Posts Tagged ‘culture’


Why do we care about gay marriage?

May 2, 2010

by Sarah Michele Ford

The gay marriage debate casts a light on a wide variety of issues that are relevant to the sociology student.

Fundamentally, this is a debate about our values, about the role of religion and government in our society, and about definitions of family.  Where you come down on the question of gay marriage depends on how you look at each of these issues.

  • Proponents of gay marriage frame the issue in terms of equal rights.  They argue that to exclude gay couples from the legal benefits of marriage is a violation of civil rights; they argue that allowing religious groups to control what couples may or may not get married violates the separation of church and state.
  • Opponents of gay marriage frame the issue in terms of religion and traditional family structures.  They argue that within Judeo-Christian tradition, homosexuality is a sin and marriage is defined as a union between one man and one woman.  Some also add that marriage is the creation of a family and that a family means parents and their children; since it is biologically impossible for a gay couple to have children (that get their genetic material from those two parents) there’s no reason for them to get married.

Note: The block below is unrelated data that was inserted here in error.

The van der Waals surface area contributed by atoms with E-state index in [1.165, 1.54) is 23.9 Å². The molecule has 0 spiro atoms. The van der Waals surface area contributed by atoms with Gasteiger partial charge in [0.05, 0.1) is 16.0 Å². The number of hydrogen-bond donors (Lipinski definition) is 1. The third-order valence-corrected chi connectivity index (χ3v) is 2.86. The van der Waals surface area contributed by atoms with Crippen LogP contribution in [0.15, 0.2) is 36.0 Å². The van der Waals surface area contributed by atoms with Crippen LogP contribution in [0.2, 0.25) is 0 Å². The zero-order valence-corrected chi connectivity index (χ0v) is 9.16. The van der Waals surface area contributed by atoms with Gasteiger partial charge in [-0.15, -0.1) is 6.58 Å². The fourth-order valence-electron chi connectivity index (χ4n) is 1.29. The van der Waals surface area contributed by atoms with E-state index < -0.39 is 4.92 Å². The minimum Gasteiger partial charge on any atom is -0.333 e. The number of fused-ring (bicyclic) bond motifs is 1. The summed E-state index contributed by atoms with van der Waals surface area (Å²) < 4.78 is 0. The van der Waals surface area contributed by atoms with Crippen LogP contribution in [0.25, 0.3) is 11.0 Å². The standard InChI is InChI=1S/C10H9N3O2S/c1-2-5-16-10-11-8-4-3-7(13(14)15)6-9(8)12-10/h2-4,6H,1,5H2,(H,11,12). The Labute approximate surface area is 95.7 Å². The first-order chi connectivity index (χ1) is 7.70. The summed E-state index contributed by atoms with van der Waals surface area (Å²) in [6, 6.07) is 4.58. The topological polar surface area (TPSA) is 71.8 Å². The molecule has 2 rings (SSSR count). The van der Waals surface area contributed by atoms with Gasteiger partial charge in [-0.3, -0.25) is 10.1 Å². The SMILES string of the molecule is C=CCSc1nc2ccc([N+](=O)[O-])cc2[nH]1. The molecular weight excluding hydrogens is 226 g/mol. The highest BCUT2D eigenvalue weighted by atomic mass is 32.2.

And therein lies the challenge.  Gay marriage exposes the seams in our society, seams around what constitutes a family and who gets to decide on that definition; seams around the importance of equality and around the role of religion in American culture.  All of these conflicts revolve around things that many people hold so dear, it’s no wonder this has become such a divisive issue.

Can the gay marriage debate be resolved in a way that’s satisfying to everyone?  Or does one of these sides have to lose the fight?


McDonaldization and Starbuckization

February 19, 2010
Posted by: Chad M. Gesser
Twitter: @profgesser
“I’ll have a Big Mac, Filet of Fish, Quarter Pounder, French Fries..icy Coke, Big Shake, Sundae, and Apple Pie…”–yeah, I didn’t need to Google that to find the lyrics, that was from memory.
That was a popular “nursery rhyme” when I was younger, a chippy jingle by McDonald’s that served its purpose: to lure me in like the sad fast food sap that I am.